Drug tests for MPs a gimmick
Drug tests for MPs a gimmick
Part I of II
The push to drug-test MPs has a long political history. It started under the Reagan administration of the 1980s, when the ‘war on drugs’ was accelerated, despite evidence that drug use was declining.
The call then (and since) for politicians and candidates to take drug tests was used politically for symbolic purposes. The symbolism of testing ‘clean’ was used as a metaphor for the politician to be ‘clean’ in the political sense. Even the act of volunteering for such tests was argued as being ‘transparent’ and used as a metaphor for ‘transparent politics’.
In this they were — and are — essentially a political gimmick, one more weapon in a campaign’s arsenal of superficial politics.
They also helped to reinforce certain myths about drug use, portraying it as a symbol of individual moral failure rather than a health issue or a symptom of wider structural problems in society.
They also confuse ‘drug-use’ with ‘drug-abuse’. Drug abuse is only when drugs negatively impact on health and work and family. The majority of drug use, however, is casual, especially the use of cannabis. This casual use does not impact one’s health or ability to function as a productive member of society in and of itself, but the criminal approach to it can have that effect.
Drug tests only indicate past use of drugs. They do not indicate whether this use is casual use or abuse — and in the latter case this is usually apparent without the need for drug tests.
Drug tests have a use, but that use is as part of a holistic drug treatment for an individual, and where they are used not to punish but rather to gauge the success of the treatment. Applied outside of such an approach — or beyond testing solely for performance-enhancing drugs in athletes — is a misapplication of the technology.
Drug tests are often done by companies that also offer drug treatment services for individuals who fail their tests, generally as part of an Employee Assistance Programme (EAP) — and are often covered by health insurance at one’s workplace.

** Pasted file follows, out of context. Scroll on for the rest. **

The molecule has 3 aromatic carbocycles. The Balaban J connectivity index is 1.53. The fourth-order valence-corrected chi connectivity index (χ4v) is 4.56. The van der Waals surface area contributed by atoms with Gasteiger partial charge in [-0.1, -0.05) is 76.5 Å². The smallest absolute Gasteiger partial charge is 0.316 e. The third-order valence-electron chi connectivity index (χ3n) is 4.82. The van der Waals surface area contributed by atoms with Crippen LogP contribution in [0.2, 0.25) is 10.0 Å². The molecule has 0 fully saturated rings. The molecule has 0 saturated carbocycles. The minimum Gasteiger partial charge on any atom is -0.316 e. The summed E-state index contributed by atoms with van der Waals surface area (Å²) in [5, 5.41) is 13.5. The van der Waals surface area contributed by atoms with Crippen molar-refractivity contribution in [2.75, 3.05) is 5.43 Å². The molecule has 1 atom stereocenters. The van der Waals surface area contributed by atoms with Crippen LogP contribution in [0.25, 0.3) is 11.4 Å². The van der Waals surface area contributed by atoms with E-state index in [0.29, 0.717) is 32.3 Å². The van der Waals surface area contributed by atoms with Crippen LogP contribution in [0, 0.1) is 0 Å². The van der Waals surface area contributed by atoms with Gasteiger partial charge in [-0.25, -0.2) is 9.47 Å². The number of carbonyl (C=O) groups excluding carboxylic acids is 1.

With the push to introduce drug-testing for MPs, it wouldn’t be surprising if drug-testing companies like Benedict Associates (who do the tests for the OBA, and the UBP before them), that also runs EAP programmes (based on a review of their website), stand to profit from this move.
After all, just as some have called for MPs to be tested because some workers currently are, it’s not hard to envision the argument being reversed to ‘all workers should be tested — even the MPs are!’
Drug tests allow employers to police their workers beyond the workplace, by offering insight into their private lives. If a worker is impaired or otherwise abusing drugs, this is going to be identified without drug tests. Instead, the drug tests allow employers a tool to discipline workers through both the act of testing (an invasive and sometimes humiliating procedure) and by peering into their workers’ lives outside of work.
As noted by an ILO paper ‘Ethical issues in workplace drug-testing in Europe’: “…workplace drug testing can be misused as a convenient method for getting rid of unwanted workers”.
Workers’ organizations have collected a litany of concerns: intruding on the privacy of menstruating women; employers using drug tests to test for pregnancy (and then withholding promotions and wages to pregnant workers — before even the worker knows of the pregnancy); confidentiality failures.
Drug testing is an inappropriate approach to drugs that reinforces certain drug myths while expanding social control. Expanding it to MPs risks further intrusion into workers’ private lives and undermines rational approaches to drug abuse. n